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Kansas Sheriff Seizes Cash from Legal Marijuana Sales

A Colorado logistics company is seeking the return of nearly $165,000 in cash seized by a Kansas sheriff’s department, arguing that the money is from legal marijuana sales and should not have been taken by law enforcement officers. After being collected from Missouri medical marijuana dispensaries, the cash was taken from Empyreal Logistics employee during a Dickinson County traffic stop in May 18.

The U.S. Attorney’s office for Kansas filed a civil asset forfeiture case in the matter, claiming in court documents that the cash is subject to seizure because of alleged violations of federal laws against manufacturing and distributing drugs, according to media reports. However, the unidentified driver has not been charged.

Drug Enforcement Administration Special Agent Bryson Wheeler wrote in an affidavit filed in the forfeiture case that the approximately $165,620 was seized from a Ford Transit van owned by Denver-based Empyreal Logistics by Dickinson County Sheriff’s Deputy Kalen Robison during a traffic stop along I-70. Robison pulled the vehicle over on the same day as the forfeiture case for a minor traffic offense. 

The driver claimed that she had been collecting cash from marijuana dispensaries in Kansas City and Missouri. She was also transporting it through Kansas to Colorado credit unions. Missouri approved a constitutional amendment that legalized medical cannabis in 2018. However, Kansas remains the only state without legalization. 

The driver was released and put under surveillance by DEA agents, who observed her “stopping at and entering multiple state marijuana dispensaries” in Missouri. Robison stopped the van again on the interstate the day following the first traffic stop. According to the witnesses, the reason for Robison’s second stop was not mentioned in the affidavit. Topeka Capital-Journal

Five bags of cash were seized by law enforcement officers during a traffic stop in May 18. The driver claimed they came from Missouri cannabis dispensaries. A police canine unit later “alerted to the odor of marijuana coming from the currency,” the DEA agent wrote, and “marijuana is a controlled substance and illegal under both federal and Kansas state law.”

Empyreal Logistics attorneys claimed in court papers that the cash was to be returned to Empyreal Logistics. This disputed federal prosecution claims that the money was linked to drug trafficking.

“Plaintiff’s claims should be barred as the conduct which generated the Defendant property was lawful under Missouri state law and tacitly or affirmatively allowed by the action of the United States Federal Government,” the company’s lawyers wrote.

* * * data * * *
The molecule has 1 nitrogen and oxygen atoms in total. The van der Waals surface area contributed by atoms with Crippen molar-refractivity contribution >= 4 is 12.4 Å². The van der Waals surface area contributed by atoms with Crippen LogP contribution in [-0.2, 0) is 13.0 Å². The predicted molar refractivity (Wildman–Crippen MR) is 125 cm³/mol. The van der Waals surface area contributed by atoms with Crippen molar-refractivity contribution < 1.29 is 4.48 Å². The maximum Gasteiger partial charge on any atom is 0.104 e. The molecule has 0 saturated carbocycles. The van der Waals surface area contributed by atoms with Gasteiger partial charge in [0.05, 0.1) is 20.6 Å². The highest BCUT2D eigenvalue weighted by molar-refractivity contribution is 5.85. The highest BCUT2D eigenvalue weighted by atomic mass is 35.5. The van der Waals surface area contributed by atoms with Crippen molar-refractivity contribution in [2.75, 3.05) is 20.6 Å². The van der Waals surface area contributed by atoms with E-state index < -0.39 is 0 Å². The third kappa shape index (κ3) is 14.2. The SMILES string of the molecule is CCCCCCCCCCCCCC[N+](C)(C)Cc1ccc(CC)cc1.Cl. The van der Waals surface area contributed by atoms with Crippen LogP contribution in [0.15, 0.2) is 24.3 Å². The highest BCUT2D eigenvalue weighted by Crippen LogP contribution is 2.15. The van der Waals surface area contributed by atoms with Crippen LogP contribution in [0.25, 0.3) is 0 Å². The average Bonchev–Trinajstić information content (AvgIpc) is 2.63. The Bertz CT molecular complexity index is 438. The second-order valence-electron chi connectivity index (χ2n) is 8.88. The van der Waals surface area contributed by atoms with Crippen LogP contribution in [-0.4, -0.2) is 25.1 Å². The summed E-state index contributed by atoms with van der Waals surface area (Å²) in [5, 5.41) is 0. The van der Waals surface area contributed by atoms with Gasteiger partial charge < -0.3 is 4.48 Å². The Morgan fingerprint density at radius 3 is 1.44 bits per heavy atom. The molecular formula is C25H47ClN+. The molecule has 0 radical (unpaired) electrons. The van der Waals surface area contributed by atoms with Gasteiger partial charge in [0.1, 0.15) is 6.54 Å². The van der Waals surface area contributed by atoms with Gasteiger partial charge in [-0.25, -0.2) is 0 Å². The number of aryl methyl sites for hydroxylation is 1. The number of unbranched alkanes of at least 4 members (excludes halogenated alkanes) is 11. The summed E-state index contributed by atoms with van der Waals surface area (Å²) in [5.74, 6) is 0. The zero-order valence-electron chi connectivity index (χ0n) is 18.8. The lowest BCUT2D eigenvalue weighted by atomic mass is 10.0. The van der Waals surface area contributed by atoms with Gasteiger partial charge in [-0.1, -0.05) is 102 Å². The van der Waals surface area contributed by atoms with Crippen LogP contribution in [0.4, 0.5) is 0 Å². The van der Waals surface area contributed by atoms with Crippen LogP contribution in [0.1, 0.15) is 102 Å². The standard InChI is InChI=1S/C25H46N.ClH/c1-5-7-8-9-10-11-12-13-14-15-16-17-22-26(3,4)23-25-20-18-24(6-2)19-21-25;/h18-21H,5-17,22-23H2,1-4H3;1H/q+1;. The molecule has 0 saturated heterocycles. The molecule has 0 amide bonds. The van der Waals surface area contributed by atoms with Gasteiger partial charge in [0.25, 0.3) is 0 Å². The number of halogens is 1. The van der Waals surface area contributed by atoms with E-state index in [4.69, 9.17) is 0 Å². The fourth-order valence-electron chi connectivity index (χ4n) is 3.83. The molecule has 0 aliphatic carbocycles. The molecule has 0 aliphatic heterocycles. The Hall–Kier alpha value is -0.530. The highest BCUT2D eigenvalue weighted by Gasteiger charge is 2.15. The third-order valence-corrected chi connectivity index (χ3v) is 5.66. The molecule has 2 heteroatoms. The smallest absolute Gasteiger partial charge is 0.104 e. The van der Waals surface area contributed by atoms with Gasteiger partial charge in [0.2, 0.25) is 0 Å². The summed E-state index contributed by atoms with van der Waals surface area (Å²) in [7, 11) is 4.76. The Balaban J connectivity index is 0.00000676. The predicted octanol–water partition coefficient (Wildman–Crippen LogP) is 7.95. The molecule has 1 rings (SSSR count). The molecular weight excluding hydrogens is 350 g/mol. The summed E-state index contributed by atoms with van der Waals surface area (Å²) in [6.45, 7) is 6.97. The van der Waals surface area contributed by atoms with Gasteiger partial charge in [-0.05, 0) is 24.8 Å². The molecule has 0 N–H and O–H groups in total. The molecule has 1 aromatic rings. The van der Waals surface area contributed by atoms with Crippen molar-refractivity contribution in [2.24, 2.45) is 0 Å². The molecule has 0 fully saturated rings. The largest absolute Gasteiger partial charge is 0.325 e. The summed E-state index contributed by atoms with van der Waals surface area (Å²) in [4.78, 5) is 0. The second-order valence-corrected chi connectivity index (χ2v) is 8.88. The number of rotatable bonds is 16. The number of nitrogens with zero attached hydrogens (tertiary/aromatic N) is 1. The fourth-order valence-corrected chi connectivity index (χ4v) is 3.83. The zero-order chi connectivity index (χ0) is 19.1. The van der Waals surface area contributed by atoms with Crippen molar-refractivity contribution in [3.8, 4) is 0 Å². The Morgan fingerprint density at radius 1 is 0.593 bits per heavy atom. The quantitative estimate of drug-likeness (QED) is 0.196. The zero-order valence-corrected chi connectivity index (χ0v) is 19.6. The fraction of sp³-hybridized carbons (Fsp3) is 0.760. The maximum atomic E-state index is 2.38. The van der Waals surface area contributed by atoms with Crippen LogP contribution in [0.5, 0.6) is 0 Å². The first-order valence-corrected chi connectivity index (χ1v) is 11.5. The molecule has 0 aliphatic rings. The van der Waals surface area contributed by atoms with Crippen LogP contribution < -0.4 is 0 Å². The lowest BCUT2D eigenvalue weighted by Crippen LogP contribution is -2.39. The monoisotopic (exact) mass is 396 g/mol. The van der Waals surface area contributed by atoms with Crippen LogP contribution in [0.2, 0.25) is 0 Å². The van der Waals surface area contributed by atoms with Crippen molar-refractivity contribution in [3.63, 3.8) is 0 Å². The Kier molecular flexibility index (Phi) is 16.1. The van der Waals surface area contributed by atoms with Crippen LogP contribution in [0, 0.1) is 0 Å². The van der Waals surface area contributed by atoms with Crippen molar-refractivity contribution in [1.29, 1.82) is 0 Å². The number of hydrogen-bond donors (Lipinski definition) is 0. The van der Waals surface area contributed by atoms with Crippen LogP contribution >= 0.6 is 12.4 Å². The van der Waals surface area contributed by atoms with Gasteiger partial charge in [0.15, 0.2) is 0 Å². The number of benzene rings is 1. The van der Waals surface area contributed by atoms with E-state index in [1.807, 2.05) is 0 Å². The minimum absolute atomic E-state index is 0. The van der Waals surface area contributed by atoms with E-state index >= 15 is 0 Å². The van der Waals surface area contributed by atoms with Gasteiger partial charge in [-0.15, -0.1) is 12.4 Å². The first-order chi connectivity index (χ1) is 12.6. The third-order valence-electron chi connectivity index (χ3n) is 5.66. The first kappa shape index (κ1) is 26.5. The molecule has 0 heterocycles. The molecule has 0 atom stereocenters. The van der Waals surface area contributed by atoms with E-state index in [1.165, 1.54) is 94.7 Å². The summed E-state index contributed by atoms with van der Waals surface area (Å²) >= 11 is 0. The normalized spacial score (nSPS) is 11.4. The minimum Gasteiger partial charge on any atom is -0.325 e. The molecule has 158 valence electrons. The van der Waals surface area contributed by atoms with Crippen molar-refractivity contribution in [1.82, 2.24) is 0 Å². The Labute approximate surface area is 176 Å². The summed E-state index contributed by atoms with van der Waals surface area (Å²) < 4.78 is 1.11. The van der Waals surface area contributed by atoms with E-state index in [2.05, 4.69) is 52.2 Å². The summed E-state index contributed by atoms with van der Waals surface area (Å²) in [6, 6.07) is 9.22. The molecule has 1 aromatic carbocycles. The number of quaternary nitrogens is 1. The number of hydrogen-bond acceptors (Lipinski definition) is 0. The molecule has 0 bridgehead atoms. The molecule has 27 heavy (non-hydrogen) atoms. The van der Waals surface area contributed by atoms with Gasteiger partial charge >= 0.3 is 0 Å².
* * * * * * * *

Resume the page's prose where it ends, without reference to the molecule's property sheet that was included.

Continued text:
A Cash-Based Industry: The Perils

This case by Empyreal illustrates the problems faced state-legal cannabis companies that must operate in cash due to federal money-laundering and drug laws. On its website, the firm promises to address the challenges of operating in a cash-only industry with solutions including “low-profile, eco-conscious, armored vehicles.”

“With our state-of-the-art facilities, secure currency processing, and management services, we safely and securely manage the cash assets of hundreds of enterprises across multiple industries so they can concentrate on managing their operations,” the company wrote in a press release unrelated to the asset forfeiture case. “Empyreal uses data and intelligence tools to help maximize our cash solution, with the goal of changing the way clients think of secured transport.”

Arshad Lazi, chief executive of Nirvana Group cannabis dispensary operator, said that legislation called the SAFE Banking Act would enable financial institutions to give traditional banking services for state-legal cannabis companies. The Senate is yet to approve the legislation.

“Providing licensed cannabis businesses with the opportunity to bank in a traditional manner and not be limited to dealing in cash is crucial,” Lasi wrote in an email. “Banking allows companies to remain compliant, helps them avoid liabilities, among other benefits including safety and security.”

“I’m hopeful that the SAFE Banking Act will pass in the Senate, as its passage will also boost the cannabis industry’s reputation as a legitimate and major player in states’ economies,” Lasi added.

Lex Corwin, founder and CEO of California cannabis cultivator Stone Road, said that forcing legal cannabis companies to operate on a cash-only basis is “ridiculous and harmful” and called on lawmakers to pass the legislation.

“The SAFE Banking Act would give an already legal industry the legitimacy it needs and that it’s honestly due, especially since the government has no issues collecting said cannabis businesses’ money in cash,” Corwin told Chronic News. “Cash dealings are also a huge liability and personal safety issue––the biggest instances of injury and death are around cash pickups and dropoffs, ultimately putting people trying to play within the legal system in harm’s way.” 

U.S. Magistrate Kenneth Gale scheduled a hearing in Empyreal case regarding asset forfeiture for January 4. The DEA national public affairs office and a spokesperson for the U.S. Attorney’s Office for Kansas declined to comment on the case to local media, citing the pending litigation.